On one of the first cool days of fall, Spring Creek Prairie is setting up for their annual Hoot n Howl fall festival. Even at midday, the tallgrass glowed with fall gold and shimmers of auburn. On the northernmost ridge of the property, a unique ceremony was taking place. Four people were handed wire cutters and – as quickly as they could – opened a gateway to Spring Creek Prairie’s newest 310 acres.
“It started with John Becker [a SCPAC board member] saying, ‘we should have a fence-cutting’ instead of a ribbon cutting,” said Meghan Sittler, SCPAC’s Center Director. “But we loved the idea, so we ran with it.”
Dozens of guests had met in the Grand Prairie Hall to celebrate the acquisition, which will connect the prairie’s trails to Lincoln’s Prairie Corridor on Haines Branch, eventually opening a twenty-mile round-trip route all the way to Pioneers Park. A small caravan of hayrack wagons took guests to the edge of the property. From this ridge, you can see Lincoln and the State Capitol building in the distance.
Mayor Leirion Gaylor Baird recognized former Mayor Chris Beutler, who was instrumental in the vision for this continuous passage of tallgrass prairie and a trail, a project which was launched in 2012 but has roots dating back to the City and County’s first Comprehensive Plan in 1948.
“It’s like building a Cathedral,” said Mayor Gaylor Baird. “We might not be here to see when it’s done, but these important steps are generational. It’s an incredible project…I want to specifically acknowledge the leadership and the vision of Mayor Chris Beutler, who really has steered this corridor to success and inspired so many others to get involved. Mayor, I hope you’re feeling really good today.”
Dave Landis, Chair of the Lower Platte South Natural Resources District Board, referenced a metaphor from Amitai Etzioni, about long-term planning: “The first four steps, stare at your feet. Make sure that the step you’re about to take is incrementally an improvement from where you are, so that every step is one step closer to where you’re going. And on the fifth step, look up. See the horizon, see the path of the destination you’re off to, and make sure you’re on the right path to the destination you desire. In 2012, Mayor Beutler and several others took a fifth step.”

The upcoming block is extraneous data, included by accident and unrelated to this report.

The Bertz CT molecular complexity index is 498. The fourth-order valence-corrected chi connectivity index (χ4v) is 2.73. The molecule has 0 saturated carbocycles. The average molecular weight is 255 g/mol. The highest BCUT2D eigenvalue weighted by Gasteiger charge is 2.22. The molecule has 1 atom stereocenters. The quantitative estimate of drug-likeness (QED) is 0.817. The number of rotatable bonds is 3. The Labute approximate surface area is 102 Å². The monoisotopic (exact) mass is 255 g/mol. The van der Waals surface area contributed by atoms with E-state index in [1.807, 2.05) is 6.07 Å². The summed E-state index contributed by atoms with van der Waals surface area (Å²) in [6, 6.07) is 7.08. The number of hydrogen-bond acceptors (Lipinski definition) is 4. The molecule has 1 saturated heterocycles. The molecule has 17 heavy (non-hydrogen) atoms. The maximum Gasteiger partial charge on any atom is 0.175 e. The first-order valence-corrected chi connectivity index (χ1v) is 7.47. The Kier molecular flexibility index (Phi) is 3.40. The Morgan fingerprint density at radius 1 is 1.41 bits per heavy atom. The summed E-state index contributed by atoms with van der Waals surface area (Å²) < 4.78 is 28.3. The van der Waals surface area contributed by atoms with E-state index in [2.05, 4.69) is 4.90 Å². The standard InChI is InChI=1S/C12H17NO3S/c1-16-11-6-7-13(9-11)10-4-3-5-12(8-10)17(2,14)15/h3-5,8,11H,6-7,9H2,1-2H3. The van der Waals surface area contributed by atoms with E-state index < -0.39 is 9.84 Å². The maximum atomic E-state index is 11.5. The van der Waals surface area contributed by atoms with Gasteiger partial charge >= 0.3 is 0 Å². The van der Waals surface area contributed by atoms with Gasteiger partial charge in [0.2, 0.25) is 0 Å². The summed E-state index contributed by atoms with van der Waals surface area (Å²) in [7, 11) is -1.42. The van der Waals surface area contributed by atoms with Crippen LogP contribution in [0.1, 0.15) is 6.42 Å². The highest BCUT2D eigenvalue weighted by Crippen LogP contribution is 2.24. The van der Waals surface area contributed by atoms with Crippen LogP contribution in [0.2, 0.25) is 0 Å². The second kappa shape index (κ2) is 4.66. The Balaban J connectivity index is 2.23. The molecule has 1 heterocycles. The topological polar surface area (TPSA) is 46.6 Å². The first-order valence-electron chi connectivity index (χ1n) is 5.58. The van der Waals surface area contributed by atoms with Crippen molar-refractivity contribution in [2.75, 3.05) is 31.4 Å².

Hiking up to the ridge, the party had to look down for a different reason – there are still cattle grazing here.
Restoration of the property will be a long-term, ongoing project. However, the land has never been plowed or developed, instead it was used as grazing land, just as it had been for bison going back thousands of years. In the immediate term, Audubon’s team of ecologists and land managers will complete wildlife surveys, remove invasive woody species such as Eastern red cedar, plot out trails, and update their grazing plans.
“In many ways, we are at a crossroads regarding the legacy we leave for future generations,” said Nicole Fleck-Tooze, Director of Solidago Conservancy. “An essential part of this legacy is locally led conservation, with communities protecting the places that matter most to them… As our community grows, we need to make sure people can stay connected with nature and open space. These corridors protect unique landscapes for future generations. They support climate resiliency and a thriving community.”
Kristal Stoner, Executive Director of Audubon Great Plains, stressed that continuous habitat for wildlife and connected trails for the community are major achievements, but that everyone involved in this work is focused on the long-term.
“We can’t just buy the land, we can’t just preserve it; we can’t stop there,” Stoner said. “We have to make sure that the community can experience this – and that they realize ‘This is something precious, this is something worth preserving into the future.’”